Fifteen-year-old Sebastian Gobinet repeated his performance from last year at the 1.77 mile 14th Annual Shark Bait Swim in a time of 39 minutes and 30 seconds (39.30) to once again claim the top overall prize in yesterday’s event for the third time.
Gorbinet was followed by second-place overall winner Keon Emmanuel (42.00) and in third by Brandon Derrick (42.09).
Other winners by category are as follows: Olivia Jurgenson (Under-8 female, and youngest swimmer), Madison McMillan (U10 female), Ethan Stubbs-Green (U10 male), Angelique Gittens (U12 female), Keon Emmanuel (U12 male), Abigail Hodge (U14 female), Luke Pollen-Brooks (U14 male), Olivia Fuller (U18 female), Sebastian Gorbinet (U18 male), Karin Clashing (18-45 female), Charlie Morgan (18-45 male), Elizabeth Bruce (over 45 female), and Nigel Hammond (over 45 male).
The oldest swimmer in the race went to long-distance swimmer Peter Wall. Wall along with ironman Wayne Henry and 16-year-old Vernon Osborne all swam the 3k course both ways with Osborne beating most of the participants who swam just 3 kilometers.
The event featured outstanding participation from 110 swimmers, including members of 8 swim clubs on the island, as well as homeowners and guests of Jumby Bay, A Rosewood Resort.
“The day went really well,” said Event coordinator David Stubbs, when asked to give a review on the day’s event.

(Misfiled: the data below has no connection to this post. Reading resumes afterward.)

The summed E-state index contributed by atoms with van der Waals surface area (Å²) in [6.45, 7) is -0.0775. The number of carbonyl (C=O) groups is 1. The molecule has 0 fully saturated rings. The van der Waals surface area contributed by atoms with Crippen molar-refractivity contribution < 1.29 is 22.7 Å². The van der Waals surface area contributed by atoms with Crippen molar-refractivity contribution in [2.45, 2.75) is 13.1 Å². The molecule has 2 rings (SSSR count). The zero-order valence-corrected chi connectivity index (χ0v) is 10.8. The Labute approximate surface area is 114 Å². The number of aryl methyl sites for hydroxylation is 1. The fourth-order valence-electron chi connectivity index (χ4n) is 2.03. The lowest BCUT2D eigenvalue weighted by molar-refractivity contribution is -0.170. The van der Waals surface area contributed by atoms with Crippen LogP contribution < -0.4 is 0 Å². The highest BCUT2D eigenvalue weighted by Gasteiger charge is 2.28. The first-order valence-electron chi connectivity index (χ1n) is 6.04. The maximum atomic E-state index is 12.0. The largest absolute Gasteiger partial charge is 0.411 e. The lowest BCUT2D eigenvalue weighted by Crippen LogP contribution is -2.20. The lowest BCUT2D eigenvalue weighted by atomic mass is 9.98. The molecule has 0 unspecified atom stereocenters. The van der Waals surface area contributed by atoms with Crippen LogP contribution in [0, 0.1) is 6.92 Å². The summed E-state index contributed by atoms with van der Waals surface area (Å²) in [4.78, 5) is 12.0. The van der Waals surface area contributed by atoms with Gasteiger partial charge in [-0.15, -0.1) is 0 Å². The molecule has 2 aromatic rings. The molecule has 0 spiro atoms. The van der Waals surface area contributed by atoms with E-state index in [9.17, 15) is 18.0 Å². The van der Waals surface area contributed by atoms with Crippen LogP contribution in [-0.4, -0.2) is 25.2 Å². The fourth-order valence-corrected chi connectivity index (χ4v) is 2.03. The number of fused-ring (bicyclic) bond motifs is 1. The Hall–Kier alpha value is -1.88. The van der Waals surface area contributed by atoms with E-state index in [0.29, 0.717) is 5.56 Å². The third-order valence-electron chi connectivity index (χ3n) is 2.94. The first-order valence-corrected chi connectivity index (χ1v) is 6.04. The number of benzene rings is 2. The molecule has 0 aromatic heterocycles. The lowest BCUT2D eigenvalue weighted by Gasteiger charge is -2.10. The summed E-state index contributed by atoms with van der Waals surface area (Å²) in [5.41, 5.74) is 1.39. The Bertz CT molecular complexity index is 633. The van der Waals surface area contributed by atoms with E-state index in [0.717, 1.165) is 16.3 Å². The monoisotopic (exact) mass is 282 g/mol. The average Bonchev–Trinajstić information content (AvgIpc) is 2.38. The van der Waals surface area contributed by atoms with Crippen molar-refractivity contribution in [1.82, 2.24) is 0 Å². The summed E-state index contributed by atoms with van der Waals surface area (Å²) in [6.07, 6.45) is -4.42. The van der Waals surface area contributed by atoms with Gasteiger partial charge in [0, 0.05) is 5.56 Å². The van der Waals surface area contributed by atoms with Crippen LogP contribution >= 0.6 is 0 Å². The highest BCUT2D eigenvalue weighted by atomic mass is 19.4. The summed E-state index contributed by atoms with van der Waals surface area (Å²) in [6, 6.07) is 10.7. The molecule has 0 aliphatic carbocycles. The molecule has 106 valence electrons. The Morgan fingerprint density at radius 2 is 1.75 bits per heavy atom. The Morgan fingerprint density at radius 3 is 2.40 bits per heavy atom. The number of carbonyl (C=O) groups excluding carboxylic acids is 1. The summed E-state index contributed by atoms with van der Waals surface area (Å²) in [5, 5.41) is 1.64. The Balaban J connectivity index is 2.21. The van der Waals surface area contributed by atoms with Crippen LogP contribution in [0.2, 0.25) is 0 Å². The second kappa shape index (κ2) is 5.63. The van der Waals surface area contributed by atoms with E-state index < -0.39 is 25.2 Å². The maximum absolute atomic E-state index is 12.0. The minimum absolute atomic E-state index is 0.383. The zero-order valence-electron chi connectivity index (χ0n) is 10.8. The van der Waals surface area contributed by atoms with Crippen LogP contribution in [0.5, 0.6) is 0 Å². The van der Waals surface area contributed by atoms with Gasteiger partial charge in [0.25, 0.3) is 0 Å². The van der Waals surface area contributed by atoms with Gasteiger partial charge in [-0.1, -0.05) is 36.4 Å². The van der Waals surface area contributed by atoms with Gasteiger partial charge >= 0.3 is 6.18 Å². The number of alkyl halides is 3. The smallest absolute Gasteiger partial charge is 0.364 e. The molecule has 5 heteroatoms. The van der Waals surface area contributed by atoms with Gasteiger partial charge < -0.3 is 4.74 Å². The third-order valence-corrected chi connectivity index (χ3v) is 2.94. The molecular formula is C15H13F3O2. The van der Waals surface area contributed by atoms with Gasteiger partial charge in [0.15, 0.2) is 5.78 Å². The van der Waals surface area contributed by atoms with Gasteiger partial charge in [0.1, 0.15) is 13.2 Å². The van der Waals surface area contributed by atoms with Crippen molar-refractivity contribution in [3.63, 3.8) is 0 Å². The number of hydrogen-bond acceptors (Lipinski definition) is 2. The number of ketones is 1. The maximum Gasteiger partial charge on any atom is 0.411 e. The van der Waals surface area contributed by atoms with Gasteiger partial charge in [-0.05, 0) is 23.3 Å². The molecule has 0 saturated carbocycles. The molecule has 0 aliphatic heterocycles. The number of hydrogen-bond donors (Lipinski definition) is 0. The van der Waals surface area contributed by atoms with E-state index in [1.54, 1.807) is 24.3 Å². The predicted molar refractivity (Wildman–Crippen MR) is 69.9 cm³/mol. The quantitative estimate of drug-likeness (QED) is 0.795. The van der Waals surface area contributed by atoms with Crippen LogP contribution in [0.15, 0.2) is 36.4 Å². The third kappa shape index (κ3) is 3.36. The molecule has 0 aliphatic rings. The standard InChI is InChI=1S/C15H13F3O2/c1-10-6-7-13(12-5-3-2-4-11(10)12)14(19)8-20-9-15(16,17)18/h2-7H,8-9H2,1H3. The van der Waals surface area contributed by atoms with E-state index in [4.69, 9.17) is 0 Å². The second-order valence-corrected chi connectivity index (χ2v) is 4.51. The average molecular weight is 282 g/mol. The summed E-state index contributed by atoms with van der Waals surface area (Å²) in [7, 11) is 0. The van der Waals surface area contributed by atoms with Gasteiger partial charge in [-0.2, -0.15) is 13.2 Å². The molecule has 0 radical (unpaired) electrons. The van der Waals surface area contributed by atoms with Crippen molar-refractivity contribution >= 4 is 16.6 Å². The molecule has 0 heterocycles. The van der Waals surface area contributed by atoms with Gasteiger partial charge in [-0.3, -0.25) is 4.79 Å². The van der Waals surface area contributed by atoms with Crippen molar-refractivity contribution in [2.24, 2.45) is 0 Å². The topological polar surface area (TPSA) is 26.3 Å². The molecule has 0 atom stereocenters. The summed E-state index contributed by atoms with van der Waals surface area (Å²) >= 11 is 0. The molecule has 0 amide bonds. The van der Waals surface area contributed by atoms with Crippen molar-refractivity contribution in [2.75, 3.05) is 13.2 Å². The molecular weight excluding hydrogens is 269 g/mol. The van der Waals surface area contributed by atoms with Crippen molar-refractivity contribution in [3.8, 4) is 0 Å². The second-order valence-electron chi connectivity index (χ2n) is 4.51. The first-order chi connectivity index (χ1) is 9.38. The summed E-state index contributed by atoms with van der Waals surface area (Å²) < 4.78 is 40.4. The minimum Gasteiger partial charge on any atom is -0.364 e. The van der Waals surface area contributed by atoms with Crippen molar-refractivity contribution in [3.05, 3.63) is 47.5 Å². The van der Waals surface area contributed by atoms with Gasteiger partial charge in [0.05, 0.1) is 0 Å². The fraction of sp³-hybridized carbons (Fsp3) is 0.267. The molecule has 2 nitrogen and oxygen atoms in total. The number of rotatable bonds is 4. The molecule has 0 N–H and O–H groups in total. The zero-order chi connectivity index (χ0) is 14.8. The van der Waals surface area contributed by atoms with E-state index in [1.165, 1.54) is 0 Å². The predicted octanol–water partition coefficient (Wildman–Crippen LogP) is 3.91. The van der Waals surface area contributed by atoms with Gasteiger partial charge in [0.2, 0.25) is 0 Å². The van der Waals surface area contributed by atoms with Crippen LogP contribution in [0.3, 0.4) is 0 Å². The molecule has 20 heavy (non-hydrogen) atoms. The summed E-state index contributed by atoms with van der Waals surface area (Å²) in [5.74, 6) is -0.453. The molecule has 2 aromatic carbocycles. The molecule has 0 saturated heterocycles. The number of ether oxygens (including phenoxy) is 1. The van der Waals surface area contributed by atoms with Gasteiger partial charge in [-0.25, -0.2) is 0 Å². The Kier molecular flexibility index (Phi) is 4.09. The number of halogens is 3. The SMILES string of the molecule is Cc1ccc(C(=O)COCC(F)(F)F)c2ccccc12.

“We thought there was gonna be a bit of wind, but it all went really well. We had a 110 participants and everybody finished.”
Every year, the Jumby Bay Fund seeks to raise donations from its members for various philanthropic organizations and community projects in Antigua and Barbuda. Previous years’ donations have been made to the Sunshine Home for girls; the CARE Project; Clarevue Psychiatric Hospital; ABSAR; Fiennes Institute; Uprising Boxing Gym; the St. John’s Hospice; and the Good Shephard home.
The fund has able to raise ECD 1.2 million to date since the swim’s inception in 2004. This year, the fund’s event proceeds will go towards Mount St. John Medical Centre, the CARE Project and the Sailing Academy’s disability program.
When asked why the Jumby Bay home owners get involved every year Stubbs said that, “they like to do something for the community and they want to something for sports… and it’s link between Jumby Bay and the mainland.”
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